Spinning a Web of lies

Share-rampers have hit the Internet. The question is: can they be stopped? By Teresa Hunter
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Indy Lifestyle Online
They were called the Praetorians, the big, bad wolves who threatened to destroy the American economy by hacking into Wall Street - before they were outsmarted by a lonely anorak in the form of Sandra Bullock.

All very crass. Or it should have been, if recent events hadn't exposed just how uncomfortably close to reality the fantasy of Bullock's sci- fi film The Net had brushed.

The risks of investing on the World Wide Web were finally brought home when private investors lost tens of thousands of pounds each after a hoaxer placed a bogus website on Yahoo Finance, a share-trading-tip notice board.

His bulletin leaked rumours of a takeover bid by the Israeli company ECI for the small Nasdaq-listed PariGain Technologies of California.

Only there was no bid. But this didn't stop its share price rising sharply from $8.5 to $11.13 before falling back to $9.38 dollars on the back of the euphoria. More than 14 million shares changed hands, compared with a normal two million daily trades.

Share prices have always moved on whisper and rumour; with bogus speculation catalytic to investment disasters from the South Sea Bubble to the 1929 Wall Street Crash. But concerns are mounting that the Internet may be particularly vulnerable to illegal share- ramping operations, leaving the enthusiastic but guillible small investor most badly burnt.

Bloomberg's European managing director Lex Fenwick says: "This is the great joy but also the great danger of the Internet. It is so big that no one knows who is putting everything up or whether there is any truth in any of it. Anyone can make a website. That's what makes it so exciting, but so very, very scary."

Another industry insider, who does not wished to be named, goes much further. He says: "I suspect that what happened last week happens all the time. But on this occasion it got out of hand, the price rose higher than usual, people lost a lot of money and they got mad. That's why it became a story.

"But there are probably hundreds of smaller, similar stories going on all the time, which we never get to hear about. The truth is, we just don't know the scale of the deception, and anyone who says he does is a liar."

The temptation to spread unfounded rumours about a share is enormous. Pull it off and you can make a fortune as easily as printing money. You buy stock cheaply, post some hot gossip about a takeover or similar on a bulletin board, watch the share soar, sell high and pocket the difference.

Alternatively, if you bought some dud stock, and want to minimise your loss, spread some rumours in an Internet chat room, and if you're lucky the price will ease off its bottom, and you'll be back in the red.

But there are also strong reasons why companies would play this dangerous game. A predator might try to drive down the value of a company it wished to buy by spreading spurious scandal. Another in the doldrums might try to rachet up its share price by faking good news.

Naturally, all these activities are illegal throughout the Western world, and there are tough laws in place to guarantee stable markets.

Barclays Stockbrokers managing director Tom Sheridan says: "It is in the vital interests of all governments to ensure that capital markets are open, honest, transparent and secure. This is an absolutely necessary function of any economy.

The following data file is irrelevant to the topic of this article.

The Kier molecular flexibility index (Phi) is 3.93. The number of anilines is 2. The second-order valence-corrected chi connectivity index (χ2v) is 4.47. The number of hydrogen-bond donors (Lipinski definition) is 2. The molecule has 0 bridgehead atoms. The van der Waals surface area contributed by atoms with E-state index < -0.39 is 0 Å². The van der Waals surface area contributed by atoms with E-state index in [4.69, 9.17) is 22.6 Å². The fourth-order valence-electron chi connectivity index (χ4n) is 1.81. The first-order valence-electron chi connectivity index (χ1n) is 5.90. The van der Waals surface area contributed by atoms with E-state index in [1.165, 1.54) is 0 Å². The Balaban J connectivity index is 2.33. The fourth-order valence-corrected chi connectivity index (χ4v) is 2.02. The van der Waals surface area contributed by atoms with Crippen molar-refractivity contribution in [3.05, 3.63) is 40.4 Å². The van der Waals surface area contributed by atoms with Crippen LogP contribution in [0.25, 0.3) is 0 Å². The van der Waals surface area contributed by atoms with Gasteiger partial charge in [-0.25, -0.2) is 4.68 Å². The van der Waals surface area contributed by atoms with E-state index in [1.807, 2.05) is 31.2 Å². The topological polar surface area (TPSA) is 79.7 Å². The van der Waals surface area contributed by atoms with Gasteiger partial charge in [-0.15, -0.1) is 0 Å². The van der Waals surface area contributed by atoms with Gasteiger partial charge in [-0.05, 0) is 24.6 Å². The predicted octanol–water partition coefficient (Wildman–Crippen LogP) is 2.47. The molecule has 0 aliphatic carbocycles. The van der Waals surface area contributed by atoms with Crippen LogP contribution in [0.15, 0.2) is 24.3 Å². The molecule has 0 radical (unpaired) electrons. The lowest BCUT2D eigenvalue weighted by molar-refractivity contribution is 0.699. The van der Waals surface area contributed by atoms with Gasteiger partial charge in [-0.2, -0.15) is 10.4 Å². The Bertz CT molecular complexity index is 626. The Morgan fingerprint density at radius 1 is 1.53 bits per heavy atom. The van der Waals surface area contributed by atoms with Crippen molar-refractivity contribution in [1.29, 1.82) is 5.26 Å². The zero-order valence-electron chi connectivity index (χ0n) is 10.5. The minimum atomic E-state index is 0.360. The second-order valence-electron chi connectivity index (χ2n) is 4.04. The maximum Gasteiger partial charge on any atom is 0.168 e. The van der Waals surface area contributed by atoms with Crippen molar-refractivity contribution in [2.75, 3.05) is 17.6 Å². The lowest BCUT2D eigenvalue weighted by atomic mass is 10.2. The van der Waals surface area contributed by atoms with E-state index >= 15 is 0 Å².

"History tells us that in any industry there are people who will try to get something for nothing. But if markets are well regulated, such people will not succeed for very long."

In the UK it is a criminal offence to give financial advice without proper authorisation, and the Financial Services Authority, the City watchdog, says it will pursue anyone offering unauthorised advice which is available to a UK Internet user, wherever in the world it emanates from.

But the reality is a little more complex. A spokesman for the FSA admits that the nature of the Web means that enforcing the law is not always straightforward.

There are hundreds, if not thousands of Internet share-information lines, the most reliable of which include well-known names like Bloombergs, Barclays, Charles Schwab, American Express, Dow Jones, Standard & Poors or the Financial Times.

Then there are the racier yet nevertheless reputable services like Motley Fool, at fool.com, a gossipy tipster with chat rooms which is very popular in the States. Scores of similar tip sheets can be accessed through normal search facilities like Jeeves Money or Yahoo Financial.

Finally there are volumes of dubious "hot tips" circulating from unknown sources, which are almost impossible to trace and substantiate.

The difficulty is separating the wheat from the chaff, as the PairGain Technologies episode proved. The hoaxer had deliberately constructed his website to look like a Bloomberg report, to achieve maximum impact.

Counterfeiting in this way has never been easier than with the Net. You simply pull up some pages, and download a design. Nothing could be simpler to then change the information contained and repost the page.

As the neurotic Bullock said in The Net: "It's all there just begging for someone to screw with. They've done it to me and they'll do it to you."

HOW TO BEAT THE INTERNET CHEAT

l Never buy off an Internet tip any more than you would act on something you overheard in the pub.

l Never act on one source of information alone. Always get confirmation elsewhere.

l Study the website address carefully. A hoaxer may counterfeit a page, but only Bloomberg can use its website address. Check with the organisation behind the address whether a page with its name is bogus or not.

l Check any contact telephone numbers.

l Always deal through reputable organisations.

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